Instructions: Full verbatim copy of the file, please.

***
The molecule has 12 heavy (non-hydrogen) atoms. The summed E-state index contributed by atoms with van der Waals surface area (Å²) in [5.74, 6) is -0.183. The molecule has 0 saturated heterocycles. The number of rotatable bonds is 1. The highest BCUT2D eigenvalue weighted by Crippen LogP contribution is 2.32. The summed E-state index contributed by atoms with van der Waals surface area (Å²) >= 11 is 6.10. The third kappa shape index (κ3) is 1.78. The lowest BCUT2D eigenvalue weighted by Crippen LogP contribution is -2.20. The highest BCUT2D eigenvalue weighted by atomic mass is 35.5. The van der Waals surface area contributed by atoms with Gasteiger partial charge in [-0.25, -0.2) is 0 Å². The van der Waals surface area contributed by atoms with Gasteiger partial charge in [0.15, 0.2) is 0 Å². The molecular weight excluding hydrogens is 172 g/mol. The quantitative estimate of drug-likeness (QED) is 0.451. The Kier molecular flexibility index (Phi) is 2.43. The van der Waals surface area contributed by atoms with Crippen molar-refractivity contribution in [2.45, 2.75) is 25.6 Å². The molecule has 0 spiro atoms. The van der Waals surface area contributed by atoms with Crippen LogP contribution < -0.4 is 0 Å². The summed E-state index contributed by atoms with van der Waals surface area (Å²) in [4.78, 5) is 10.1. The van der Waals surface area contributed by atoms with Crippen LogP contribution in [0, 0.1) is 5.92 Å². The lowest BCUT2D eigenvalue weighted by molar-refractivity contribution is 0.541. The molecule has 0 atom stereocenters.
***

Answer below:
The molecule has 12 heavy (non-hydrogen) atoms. The summed E-state index contributed by atoms with van der Waals surface area (Å²) in [5.74, 6) is -0.183. The molecule has 0 saturated heterocycles. The number of rotatable bonds is 1. The highest BCUT2D eigenvalue weighted by Crippen LogP contribution is 2.32. The summed E-state index contributed by atoms with van der Waals surface area (Å²) >= 11 is 6.10. The third kappa shape index (κ3) is 1.78. The lowest BCUT2D eigenvalue weighted by Crippen LogP contribution is -2.20. The highest BCUT2D eigenvalue weighted by atomic mass is 35.5. The van der Waals surface area contributed by atoms with Gasteiger partial charge in [-0.25, -0.2) is 0 Å². The van der Waals surface area contributed by atoms with Gasteiger partial charge in [0.15, 0.2) is 0 Å². The molecular weight excluding hydrogens is 172 g/mol. The quantitative estimate of drug-likeness (QED) is 0.451. The Kier molecular flexibility index (Phi) is 2.43. The van der Waals surface area contributed by atoms with Crippen molar-refractivity contribution in [2.45, 2.75) is 25.6 Å². The molecule has 0 spiro atoms. The van der Waals surface area contributed by atoms with Crippen LogP contribution < -0.4 is 0 Å². The summed E-state index contributed by atoms with van der Waals surface area (Å²) in [4.78, 5) is 10.1. The van der Waals surface area contributed by atoms with Crippen LogP contribution in [0, 0.1) is 5.92 Å². The lowest BCUT2D eigenvalue weighted by molar-refractivity contribution is 0.541. The molecule has 0 atom stereocenters.